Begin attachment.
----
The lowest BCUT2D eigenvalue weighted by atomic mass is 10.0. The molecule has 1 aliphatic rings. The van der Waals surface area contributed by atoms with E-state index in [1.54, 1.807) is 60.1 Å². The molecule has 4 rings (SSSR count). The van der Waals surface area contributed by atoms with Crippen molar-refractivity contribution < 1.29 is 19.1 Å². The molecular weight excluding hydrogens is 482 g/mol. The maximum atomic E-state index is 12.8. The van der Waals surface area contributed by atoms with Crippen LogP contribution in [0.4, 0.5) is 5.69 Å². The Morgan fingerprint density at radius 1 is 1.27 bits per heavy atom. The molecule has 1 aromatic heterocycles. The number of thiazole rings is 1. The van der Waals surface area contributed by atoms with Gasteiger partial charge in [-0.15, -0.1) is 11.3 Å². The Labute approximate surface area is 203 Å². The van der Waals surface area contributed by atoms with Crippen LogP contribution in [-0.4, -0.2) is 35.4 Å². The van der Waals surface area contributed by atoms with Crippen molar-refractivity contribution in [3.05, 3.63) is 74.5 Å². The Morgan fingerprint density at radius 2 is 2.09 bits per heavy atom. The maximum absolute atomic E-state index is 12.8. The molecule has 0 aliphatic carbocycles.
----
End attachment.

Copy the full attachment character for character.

The lowest BCUT2D eigenvalue weighted by atomic mass is 10.0. The molecule has 1 aliphatic rings. The van der Waals surface area contributed by atoms with E-state index in [1.54, 1.807) is 60.1 Å². The molecule has 4 rings (SSSR count). The van der Waals surface area contributed by atoms with Crippen molar-refractivity contribution < 1.29 is 19.1 Å². The molecular weight excluding hydrogens is 482 g/mol. The maximum atomic E-state index is 12.8. The van der Waals surface area contributed by atoms with Crippen LogP contribution in [0.4, 0.5) is 5.69 Å². The Morgan fingerprint density at radius 1 is 1.27 bits per heavy atom. The molecule has 1 aromatic heterocycles. The number of thiazole rings is 1. The van der Waals surface area contributed by atoms with Gasteiger partial charge in [-0.15, -0.1) is 11.3 Å². The Labute approximate surface area is 203 Å². The van der Waals surface area contributed by atoms with Crippen LogP contribution in [-0.4, -0.2) is 35.4 Å². The van der Waals surface area contributed by atoms with Crippen molar-refractivity contribution in [3.05, 3.63) is 74.5 Å². The Morgan fingerprint density at radius 2 is 2.09 bits per heavy atom. The maximum absolute atomic E-state index is 12.8. The molecule has 0 aliphatic carbocycles.